For easy storage, pop the lemon cubes into a bag once they’re frozen.

If you enjoy lemon curd, nothing can beat making it fresh. Any of the jars that have button tops are suitable to wash out thoroughly and reuse. So long as the button “re-seals” and is hard when the curd cools, it will keep for several months in your store cupboard. Once opened jars should be refrigerated. Lemon curd is very versatile and can be used on toast, as a filling for cakes or as a speedy cheat when making lemon meringue pie, it’s also delicious stirred into natural yoghurt.

To make about 4 small pots you will need: the finely grated zest and juice of 3 lemons (for lime curd replace the lemons with 4 limes); 200g white sugar; 115g unsalted butter; 2 large eggs; 2 large egg yolks.

Method: place a Pyrex bowl above a pan of boiling water.  Put the lemon zest and juice, sugar and butter in the bowl. Stir occasionally until the sugar has dissolved and the butter has melted. Beat the eggs and yokes thoroughly until completely blended. Add the eggs to the lemon mixture while whisking. Stir slowly with a wooden spoon over a low heat and allow the curd to cook until it is thick and coats the back of the spoon. Meanwhile warm your clean jars and lids either in a low oven or weighted in hot water (so that the insides remain dry). Pour the curd into the warmed jars to within half a centimetre of the rim. Tighten their lids immediately and wait to hear the satisfying “pop” when they seal as they cool.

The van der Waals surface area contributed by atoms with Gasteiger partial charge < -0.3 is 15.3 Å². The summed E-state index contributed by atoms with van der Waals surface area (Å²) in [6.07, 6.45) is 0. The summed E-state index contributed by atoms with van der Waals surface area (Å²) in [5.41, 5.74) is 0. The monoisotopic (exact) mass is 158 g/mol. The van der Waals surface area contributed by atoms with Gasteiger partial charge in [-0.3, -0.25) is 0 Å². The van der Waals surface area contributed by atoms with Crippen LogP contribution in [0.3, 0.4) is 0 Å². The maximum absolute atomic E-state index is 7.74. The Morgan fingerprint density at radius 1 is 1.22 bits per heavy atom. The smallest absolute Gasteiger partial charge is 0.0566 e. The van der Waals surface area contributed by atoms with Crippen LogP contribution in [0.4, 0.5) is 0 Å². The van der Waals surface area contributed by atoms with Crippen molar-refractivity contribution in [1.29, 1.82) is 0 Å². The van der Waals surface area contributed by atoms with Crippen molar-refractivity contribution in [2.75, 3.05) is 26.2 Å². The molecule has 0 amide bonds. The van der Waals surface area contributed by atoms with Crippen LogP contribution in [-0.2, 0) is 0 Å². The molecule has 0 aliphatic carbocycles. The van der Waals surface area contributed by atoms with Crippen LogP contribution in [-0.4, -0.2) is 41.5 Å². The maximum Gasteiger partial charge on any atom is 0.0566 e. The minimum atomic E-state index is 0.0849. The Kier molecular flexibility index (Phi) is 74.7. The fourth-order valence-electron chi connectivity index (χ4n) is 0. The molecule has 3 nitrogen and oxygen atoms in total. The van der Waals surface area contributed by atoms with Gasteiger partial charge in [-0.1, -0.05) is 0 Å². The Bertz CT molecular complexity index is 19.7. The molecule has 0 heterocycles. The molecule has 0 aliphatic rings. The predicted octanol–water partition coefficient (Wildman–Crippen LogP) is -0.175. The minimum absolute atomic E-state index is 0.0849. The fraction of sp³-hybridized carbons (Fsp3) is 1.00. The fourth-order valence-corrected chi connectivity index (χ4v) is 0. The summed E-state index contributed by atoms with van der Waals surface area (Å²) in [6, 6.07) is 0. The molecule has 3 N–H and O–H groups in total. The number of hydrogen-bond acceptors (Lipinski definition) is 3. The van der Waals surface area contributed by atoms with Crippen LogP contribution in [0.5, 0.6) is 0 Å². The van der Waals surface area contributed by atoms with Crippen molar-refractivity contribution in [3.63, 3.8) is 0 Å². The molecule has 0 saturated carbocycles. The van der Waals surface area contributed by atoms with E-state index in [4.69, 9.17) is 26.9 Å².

No blog on lemons would be complete for me without adding my friend, Beth’s, recipe for lemon snow. It’s been a favourite in our household for more than 30 years, for me, because it’s so quick and easy, while for everyone else it’s because it melts in your mouth.

Beth’s lemon snow has just three ingredients: A can of evaporated milk (chilled in the fridge for a few hours); a sachet of lemon jelly; 2 lemons.

Method: Dissolve the jelly in 250ml of boiling water. Leave to cool for 20minutes. Finely grate the zest from both lemons and add it with the juice to the jelly. Whip the evaporated milk until doubled in size then tip in the jelly/lemon mix and whip until fully blended. Pour the mixture into a glass bowl and chill until set.

Lemon trees require minimal attention on Mallorca. Trim out any dead wood and give them an iron-rich feed if the leaves begin to look pale in places. Although pot-housed trees require more frequent watering, once established in a garden, lemon trees only need extra water in the most extreme dry summers. Many other sites detail a myriad of ways you can employ the fruit to clean metal, negate unpleasant fridge smells and a host of other uses in addition to the culinary ones. A true super-fruit.